From Aidoghie Paulinus, Abuja
The Federal Government, yesterday, called on
Google and Meta, owners of Facebook, WhatsApp and Instagram, to
checkmate the spread of fake news and disinformation on their platforms in the country.
The Minister of Information and Culture, Alhaji Lai Mohammed, made the call ahead of the 2023 general elections.
Speaking during a meeting with
representatives of Meta and Google, which owns YouTube and other
platforms in his office in Abuja, Mohammed said: “It is no longer news that the use of social media is now a critical
factor in national elections, and no nation, including Nigeria, is
immune. With a predominantly youthful population, Nigeria ranks among
the countries with the highest number of users of the various social
media platforms, especially Whatsapp, Facebook, Twitter, Instagram,
YouTube and TikTok.
”The use, or misuse, of these platforms is therefore of great concern
to all stakeholders in the elections, and that’s why we have invited
you here, so we can all jointly work to ensure a responsible use of
these platforms so that they don’t become the platforms of choice for
purveyors of fake news and disinformation.”
Mohammed also said the government has noticed how some unscrupulous
people are using parody accounts, cloning of reputable media platforms
and the use of deep fakes to carry out their nefarious activities.
“For example, candidates’ campaign speeches are doctored to portray
them in bad light, video clips and pictures of campaign rallies are
tampered with to make them look poorly attended; fake or
unscientific opinion polls are concocted, while threats of violence in
certain parts of the country are exaggerated – all of which are then
circulated via social media to a wide audience, with the aim of making
their target candidates look bad, influencing public perception or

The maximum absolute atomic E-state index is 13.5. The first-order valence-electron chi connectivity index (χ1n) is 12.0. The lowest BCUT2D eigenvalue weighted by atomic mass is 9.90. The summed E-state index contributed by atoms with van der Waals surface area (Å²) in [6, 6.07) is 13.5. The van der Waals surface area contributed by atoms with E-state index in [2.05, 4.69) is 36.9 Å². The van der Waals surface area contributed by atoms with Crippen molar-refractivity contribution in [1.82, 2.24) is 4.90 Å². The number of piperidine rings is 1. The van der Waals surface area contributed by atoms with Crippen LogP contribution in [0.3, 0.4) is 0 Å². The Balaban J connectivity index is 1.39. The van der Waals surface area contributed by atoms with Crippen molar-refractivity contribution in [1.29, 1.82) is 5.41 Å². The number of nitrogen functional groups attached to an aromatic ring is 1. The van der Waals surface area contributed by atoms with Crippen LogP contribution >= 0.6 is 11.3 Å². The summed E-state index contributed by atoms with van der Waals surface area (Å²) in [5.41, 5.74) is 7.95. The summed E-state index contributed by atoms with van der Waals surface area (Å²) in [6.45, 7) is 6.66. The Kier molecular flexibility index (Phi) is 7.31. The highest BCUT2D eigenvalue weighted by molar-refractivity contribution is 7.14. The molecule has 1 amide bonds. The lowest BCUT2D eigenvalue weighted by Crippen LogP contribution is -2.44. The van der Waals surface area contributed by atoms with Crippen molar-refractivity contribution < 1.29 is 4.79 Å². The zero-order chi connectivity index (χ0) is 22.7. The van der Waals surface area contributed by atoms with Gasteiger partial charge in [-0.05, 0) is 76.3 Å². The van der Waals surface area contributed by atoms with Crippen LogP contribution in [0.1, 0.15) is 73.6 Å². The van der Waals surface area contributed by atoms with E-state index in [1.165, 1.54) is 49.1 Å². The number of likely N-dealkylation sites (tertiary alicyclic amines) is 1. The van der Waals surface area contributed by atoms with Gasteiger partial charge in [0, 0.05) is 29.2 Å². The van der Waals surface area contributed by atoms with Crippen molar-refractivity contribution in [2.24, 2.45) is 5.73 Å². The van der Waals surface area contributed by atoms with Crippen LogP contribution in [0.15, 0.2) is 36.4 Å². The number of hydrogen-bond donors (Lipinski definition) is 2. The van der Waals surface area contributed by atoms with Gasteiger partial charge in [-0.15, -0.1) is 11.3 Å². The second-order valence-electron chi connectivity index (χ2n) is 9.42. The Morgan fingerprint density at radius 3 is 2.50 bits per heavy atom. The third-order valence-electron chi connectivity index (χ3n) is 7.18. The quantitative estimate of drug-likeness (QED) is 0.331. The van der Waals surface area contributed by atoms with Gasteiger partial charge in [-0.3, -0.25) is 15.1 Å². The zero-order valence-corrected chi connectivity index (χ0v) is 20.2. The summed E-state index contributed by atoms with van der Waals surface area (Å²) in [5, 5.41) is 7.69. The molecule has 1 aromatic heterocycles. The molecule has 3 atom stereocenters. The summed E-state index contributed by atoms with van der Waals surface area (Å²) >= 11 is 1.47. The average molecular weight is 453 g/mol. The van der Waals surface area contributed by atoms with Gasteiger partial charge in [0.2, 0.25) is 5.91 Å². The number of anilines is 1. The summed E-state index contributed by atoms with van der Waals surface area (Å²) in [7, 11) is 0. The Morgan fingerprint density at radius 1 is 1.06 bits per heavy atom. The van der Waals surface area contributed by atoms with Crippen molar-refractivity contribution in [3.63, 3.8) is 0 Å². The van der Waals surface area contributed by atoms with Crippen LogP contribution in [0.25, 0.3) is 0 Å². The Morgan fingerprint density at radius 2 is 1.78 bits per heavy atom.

even suppressing votes in certain areas. In other words, there has
been a gross abuse of social media platforms to purvey fake news and
disinformation ahead of the elections,” Mohammed also said.
While calling on the two tech giants to onboard
designated officials of the Ministry on their platforms so they can
flag posts that constitute fake news and disinformation, the minister added that the call was with a view to having such flagged posts brought down.
The minister further urged them to work with the security agencies to bring down
posts capable of inciting violence; requested that election results
not originating from official sources should be flagged as unverified,
while asking the platform owners to make posts from official channels,
like the Ministry of Information and Culture, INEC, National
Orientation Agency, etc., prominent on their platforms.
“These actions, if executed, will go a long way in checking the
proliferation of fake news and disinformation on social media ahead,
during and after the elections,” Mohammed further said.
The representative of Google at the meeting, Dawn Dimowo, who manages
Government Affairs and Public Policy, pledged the readiness of the
platform to work with other stakeholders to ensure the credibility of
She said Google had trained about 6,000 journalists in addition to
engaging and expanding the scope of fact-checking platforms such as
Dubawa to identify and flag fake news.
On her part, Meta’s Head of Anglophone West Africa, Adaora Ikenze,
said the organization has set up an Election Protection Operating
Centre, which has between 60 and 80 people who are working
round-the-clock to ensure their platforms are not used to discredit
She said Meta had also instituted internal mechanisms, such as
WhatsApp Messages Sending Limits, in addition to making it possible
for people to report problematic contents to them directly.